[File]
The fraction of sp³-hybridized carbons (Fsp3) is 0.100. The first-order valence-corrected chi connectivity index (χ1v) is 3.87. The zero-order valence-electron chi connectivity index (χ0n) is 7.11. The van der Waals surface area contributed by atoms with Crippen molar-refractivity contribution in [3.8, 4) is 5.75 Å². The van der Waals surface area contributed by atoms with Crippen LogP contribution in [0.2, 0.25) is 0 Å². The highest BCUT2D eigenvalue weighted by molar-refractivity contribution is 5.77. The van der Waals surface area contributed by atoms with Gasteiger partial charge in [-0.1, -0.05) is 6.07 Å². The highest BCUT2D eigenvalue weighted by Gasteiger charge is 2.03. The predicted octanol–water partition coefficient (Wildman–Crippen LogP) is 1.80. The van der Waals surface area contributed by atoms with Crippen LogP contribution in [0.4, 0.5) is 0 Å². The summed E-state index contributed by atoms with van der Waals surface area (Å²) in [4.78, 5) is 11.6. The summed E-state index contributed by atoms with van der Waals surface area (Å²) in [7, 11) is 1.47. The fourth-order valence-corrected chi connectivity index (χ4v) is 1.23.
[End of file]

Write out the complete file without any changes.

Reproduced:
The fraction of sp³-hybridized carbons (Fsp3) is 0.100. The first-order valence-corrected chi connectivity index (χ1v) is 3.87. The zero-order valence-electron chi connectivity index (χ0n) is 7.11. The van der Waals surface area contributed by atoms with Crippen molar-refractivity contribution in [3.8, 4) is 5.75 Å². The van der Waals surface area contributed by atoms with Crippen LogP contribution in [0.2, 0.25) is 0 Å². The highest BCUT2D eigenvalue weighted by molar-refractivity contribution is 5.77. The van der Waals surface area contributed by atoms with Gasteiger partial charge in [-0.1, -0.05) is 6.07 Å². The highest BCUT2D eigenvalue weighted by Gasteiger charge is 2.03. The predicted octanol–water partition coefficient (Wildman–Crippen LogP) is 1.80. The van der Waals surface area contributed by atoms with Crippen LogP contribution in [0.4, 0.5) is 0 Å². The summed E-state index contributed by atoms with van der Waals surface area (Å²) in [4.78, 5) is 11.6. The summed E-state index contributed by atoms with van der Waals surface area (Å²) in [7, 11) is 1.47. The fourth-order valence-corrected chi connectivity index (χ4v) is 1.23.